Everything you’ve ever wanted to know about …. siding

If the roof is the hair-do of a house, the siding is the outfit. Pragmatically, siding protects the outer walls of a house from extreme weather, creating a barrier against wind, moisture, and uncomfortable temperatures. But like all outfits, it’s prized not only for its function but also for its form. From shingles to clapboard to metal sheeting, the type of siding chosen for a particular house has as much to do with logistical factors, like budget and climate, as it does with the owner’s aesthetic style or preference. Whether you’re in the market for a new (or new-to-you) home, or whether you’re considering an exterior renovation, here are some of the pros and cons of popular siding types.


A timeless classic, wood has been the go-to siding choice for many centuries. And no wonder. It’s versatile, customizable, durable, and brings a aura of “high-quality” to any home. Wood siding comes in many forms — clapboard, shakes, shingles — and can be applied horizontally, vertically, or diagonally and cut into any number of shapes to create an infinite array of patterns and designs. Cons: Wood siding is fairly high-maintenance. Anticipate the need to have it tended to, either by yourself or a professional, every three to five years depending on whether it’s stained or painted. The good news? Well-maintained wood siding can last a hundred years or more.


Vinyl is a popular siding choice and with good reason. Like wood, vinyl is versatile, durable, and weather tight. It’s affordable and easy to install, which makes it appealing to those of us on a budget (who isn’t?) and the moderately ambitious DIYer. In its early day, vinyl siding was thinner and more brittle, which gave it a reputation for being drab and unreliable. Manufacturers heard the complaints and took action. The result is a siding option that’s thicker, nicer, and comes in a variety of colors, textures, and styles. Cons: It isn’t historically accurate, so if you’re hoping to restore a 100 year-old-house, you might want to consider other options. It also can’t be painted, so whichever color you choose initially, you’re committing to for the life of the siding. The good news? This is an affordable option that protects your house well and looks good.


This is a catch-all term that indicates that the siding is an amalgam of manmade materials mixed with wood pulp. A good example of composite siding is fiber cement board, like HardiPlank. Fiber cement is a durable material, highly resistant to rot, fire, and insects. It comes in many textures, and does a tremendous job of mimicking wood siding. Honestly, once painted, only a trained eye would be able to determine that it wasn’t real. Cons: Composite boards manufactured before 1990 were made using asbestos. If that’s the case with your house, or if you aren’t sure, you’ll need to hire a professional asbestos abatement company to do any exterior work. The good news? Though fiber cement board can be on the pricier side, it is a durable and long term investment that will provide your home with years of beauty.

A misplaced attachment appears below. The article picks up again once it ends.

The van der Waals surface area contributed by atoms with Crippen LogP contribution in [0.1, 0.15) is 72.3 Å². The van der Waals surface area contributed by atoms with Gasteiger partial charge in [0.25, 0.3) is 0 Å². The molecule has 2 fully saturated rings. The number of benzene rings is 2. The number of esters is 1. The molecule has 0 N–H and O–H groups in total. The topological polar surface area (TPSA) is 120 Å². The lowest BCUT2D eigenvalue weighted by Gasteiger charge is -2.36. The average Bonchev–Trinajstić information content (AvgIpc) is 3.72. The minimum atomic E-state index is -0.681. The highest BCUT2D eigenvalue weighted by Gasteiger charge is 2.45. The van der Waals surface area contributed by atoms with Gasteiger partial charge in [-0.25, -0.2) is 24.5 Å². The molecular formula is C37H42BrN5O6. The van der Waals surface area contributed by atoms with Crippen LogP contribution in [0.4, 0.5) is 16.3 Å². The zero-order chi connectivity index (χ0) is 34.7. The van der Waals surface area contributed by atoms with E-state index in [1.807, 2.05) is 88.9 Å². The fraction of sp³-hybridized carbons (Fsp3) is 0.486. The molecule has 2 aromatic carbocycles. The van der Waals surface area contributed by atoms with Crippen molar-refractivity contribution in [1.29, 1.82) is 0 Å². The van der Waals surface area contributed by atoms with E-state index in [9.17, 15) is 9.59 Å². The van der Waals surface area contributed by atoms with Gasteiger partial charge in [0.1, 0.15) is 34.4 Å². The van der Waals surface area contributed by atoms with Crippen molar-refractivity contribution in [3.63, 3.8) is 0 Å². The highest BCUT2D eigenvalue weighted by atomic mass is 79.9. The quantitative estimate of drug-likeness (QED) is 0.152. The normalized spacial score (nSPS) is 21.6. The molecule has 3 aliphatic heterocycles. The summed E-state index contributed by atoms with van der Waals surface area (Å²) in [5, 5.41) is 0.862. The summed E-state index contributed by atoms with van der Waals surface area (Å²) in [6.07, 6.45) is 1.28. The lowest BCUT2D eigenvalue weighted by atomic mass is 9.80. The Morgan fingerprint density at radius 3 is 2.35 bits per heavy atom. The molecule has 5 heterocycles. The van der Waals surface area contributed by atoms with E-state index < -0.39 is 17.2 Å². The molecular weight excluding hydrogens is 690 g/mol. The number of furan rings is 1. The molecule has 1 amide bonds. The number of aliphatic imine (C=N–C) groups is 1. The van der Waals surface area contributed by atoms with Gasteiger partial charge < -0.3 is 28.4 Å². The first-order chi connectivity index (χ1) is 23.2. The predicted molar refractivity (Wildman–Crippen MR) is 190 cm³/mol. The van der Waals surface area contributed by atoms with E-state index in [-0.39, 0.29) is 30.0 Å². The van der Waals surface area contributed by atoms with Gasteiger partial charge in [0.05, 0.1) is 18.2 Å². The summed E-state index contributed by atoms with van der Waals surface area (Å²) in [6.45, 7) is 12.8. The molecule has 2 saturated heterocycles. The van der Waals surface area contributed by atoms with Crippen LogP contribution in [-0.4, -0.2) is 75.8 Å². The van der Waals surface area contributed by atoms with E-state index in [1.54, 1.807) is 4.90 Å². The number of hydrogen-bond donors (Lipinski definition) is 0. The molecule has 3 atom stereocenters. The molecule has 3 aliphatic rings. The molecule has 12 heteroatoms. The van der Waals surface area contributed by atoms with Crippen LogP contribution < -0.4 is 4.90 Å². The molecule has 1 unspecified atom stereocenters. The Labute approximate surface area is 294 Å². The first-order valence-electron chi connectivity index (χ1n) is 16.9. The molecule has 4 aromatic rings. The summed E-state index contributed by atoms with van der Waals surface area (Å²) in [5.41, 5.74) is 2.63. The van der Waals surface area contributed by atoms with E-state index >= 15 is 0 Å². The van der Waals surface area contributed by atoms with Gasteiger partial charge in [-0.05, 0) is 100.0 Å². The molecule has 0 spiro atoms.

Stucco is a plaster covering applied over the exterior wall of a house. A durable and weatherproof material, it provides a distinctive character and is often associated with the temperate climates of the Southwest. Stucco is actually comprised of three distinct layers — an adhesive coat, a smoothing “brown” coat, and a “finishing” coat that provides the house with color and texture. A mixture of sand, cement, lime, and water, the materials needed to create a stucco exterior are actually quite affordable. But, this isn’t a job for novices and the labor can be pretty pricey. Cons: When a stucco exterior needs refinishing, it can’t just be re-painted. The exterior has to be sandblasted off and the entire siding re-applied. The good news? When done properly, a stucco exterior can last up to 80 years. Not bad at all.


Brick is another classic siding choice that’s been used for centuries for its durability and beauty. A manmade material, bricks are formed from clay and shale and baked in a kiln at 2000 degrees Fahrenheit. In the kiln, the materials chemically fuse (a process called “vitrification”) and a “brick” is born. Bricks themselves are remarkably durable, often lasting a hundred years or more. Unfortunately, the mortar that’s placed between them deteriorates over time and needs to be replaced or “repointed” in order for the structure to remain stable and weathertight. In modern construction, brick siding is a non-structural veneer that is attached, or “tied,” to the building’s structure. Cons: Brick isn’t an inexpensive siding choice, and the maintenance of a brick home isn’t cheap either. Repairing mortar isn’t recommended for DIYers (there are many moisture considerations) so you’ll need to hire a professional. The good news? Brick is beautiful. Nothing says “stately” quite like a traditional brick home.